> so I’m afraid that synapse’s RAM footprint will not have got significantly better, and your favourite long-awaited features (automatically defragmenting rooms with lots of forward extremities, configurable message retention, admin management web-interface etc) have not yet landed
We know that admin management interfaces are critical, and we'll be adding them now 1.0 is out asap.
Meanwhile, I filed https://github.com/vector-im/riot-web/issues/10025 for "hide the upload button" feature req.
So where's the spec 1.0? All I see is old <1.0 versions.
https://matrix.org/docs/spec/#matrix-versions. Matrix 1.0 is the blanket term for the set of various specific API releases we just cut: CS API 0.5 etc. We could have bumped them all to 1.0 for the sake of it (and perhaps we should have), but it felt cleaner to let each API version evolve independently, and instead say “hey, as of this set of versions, we consider the protocol stable”.
Thanks for the clarification.
It's unfortunate that "Matrix" has nothing to do with actual matrices and that "Synapse" has nothing to do with neuroscience or even neural networks. Makes me want to name my next matrix (actual rows and columns of numbers) library something like "advanced telephony and messaging" but a stupid name for a stupid name makes the whole world utterly ungoogleable so I'll refrain.
noun: matrix; plural noun: matrices; plural noun: matrixes
an organizational structure in which two or more lines of command, responsibility, or communication may run through the same individual.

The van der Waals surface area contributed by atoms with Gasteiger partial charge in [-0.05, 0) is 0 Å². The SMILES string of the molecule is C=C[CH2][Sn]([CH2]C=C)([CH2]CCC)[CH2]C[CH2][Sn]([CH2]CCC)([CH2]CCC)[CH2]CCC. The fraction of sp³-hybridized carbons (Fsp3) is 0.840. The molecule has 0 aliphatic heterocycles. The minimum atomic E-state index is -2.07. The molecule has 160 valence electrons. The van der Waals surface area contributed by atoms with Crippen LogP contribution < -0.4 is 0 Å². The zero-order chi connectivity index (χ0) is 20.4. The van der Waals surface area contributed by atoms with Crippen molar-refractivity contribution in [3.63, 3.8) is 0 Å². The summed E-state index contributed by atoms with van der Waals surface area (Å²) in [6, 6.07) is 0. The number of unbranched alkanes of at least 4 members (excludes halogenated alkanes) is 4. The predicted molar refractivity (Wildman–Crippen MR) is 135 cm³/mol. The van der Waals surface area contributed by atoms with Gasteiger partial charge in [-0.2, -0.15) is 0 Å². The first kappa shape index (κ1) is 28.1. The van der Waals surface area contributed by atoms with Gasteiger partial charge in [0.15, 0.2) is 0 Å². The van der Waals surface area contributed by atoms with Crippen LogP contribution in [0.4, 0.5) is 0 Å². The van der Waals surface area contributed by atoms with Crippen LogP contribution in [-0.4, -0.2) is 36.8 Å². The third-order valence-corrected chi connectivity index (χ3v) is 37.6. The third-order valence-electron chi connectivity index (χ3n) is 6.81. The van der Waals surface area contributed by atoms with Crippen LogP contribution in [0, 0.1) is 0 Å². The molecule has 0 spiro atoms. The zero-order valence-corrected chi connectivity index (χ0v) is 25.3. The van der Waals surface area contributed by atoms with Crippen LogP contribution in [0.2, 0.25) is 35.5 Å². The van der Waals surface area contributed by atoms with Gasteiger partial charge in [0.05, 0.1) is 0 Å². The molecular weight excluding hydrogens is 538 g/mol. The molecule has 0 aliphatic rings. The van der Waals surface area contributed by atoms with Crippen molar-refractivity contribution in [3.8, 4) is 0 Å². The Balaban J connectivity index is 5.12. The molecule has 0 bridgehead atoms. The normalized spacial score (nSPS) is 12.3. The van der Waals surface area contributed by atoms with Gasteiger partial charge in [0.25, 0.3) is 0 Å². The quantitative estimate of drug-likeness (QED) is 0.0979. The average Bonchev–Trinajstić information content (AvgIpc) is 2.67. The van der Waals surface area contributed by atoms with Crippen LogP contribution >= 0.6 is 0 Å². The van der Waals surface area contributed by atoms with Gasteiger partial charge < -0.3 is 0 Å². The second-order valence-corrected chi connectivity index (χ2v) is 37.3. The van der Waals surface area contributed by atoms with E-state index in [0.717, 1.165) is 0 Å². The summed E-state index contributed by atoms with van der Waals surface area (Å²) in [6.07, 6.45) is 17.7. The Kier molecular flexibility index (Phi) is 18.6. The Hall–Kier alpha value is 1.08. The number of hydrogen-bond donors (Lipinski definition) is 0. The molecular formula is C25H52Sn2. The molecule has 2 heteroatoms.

"matrix structures are said to foster greater flexibility"
This is exciting. A big thank-you to all involved in bringing this sorely needed standard to life!
Congrats to everyone involved!!!
Bah. I just want this to be tied to my email and different UIs for different types of communication.
IMAP and SMTP are battle tested for volume. The UX just sucks
Sorry but may be too upset by the Hong Kong extradition law. Still, after reading the whole readme I cannot stop asking the question -
Maths, communication server, or ... ???
My first thought was that this is probably a 1.0 for a morale boost or because of industry-wide version inflation, and not because it's actually a 1.0. My suspicion is confirmed, for me, by seeing this typo in the release announcement (emphasis mine):
Using .well-known URIs to discover servers, in case you can’t get a valid TLS certificate for your sever’s domain.
That said I think Matrix is a good thing and very encouraging! Just don't want to get my hopes up too much.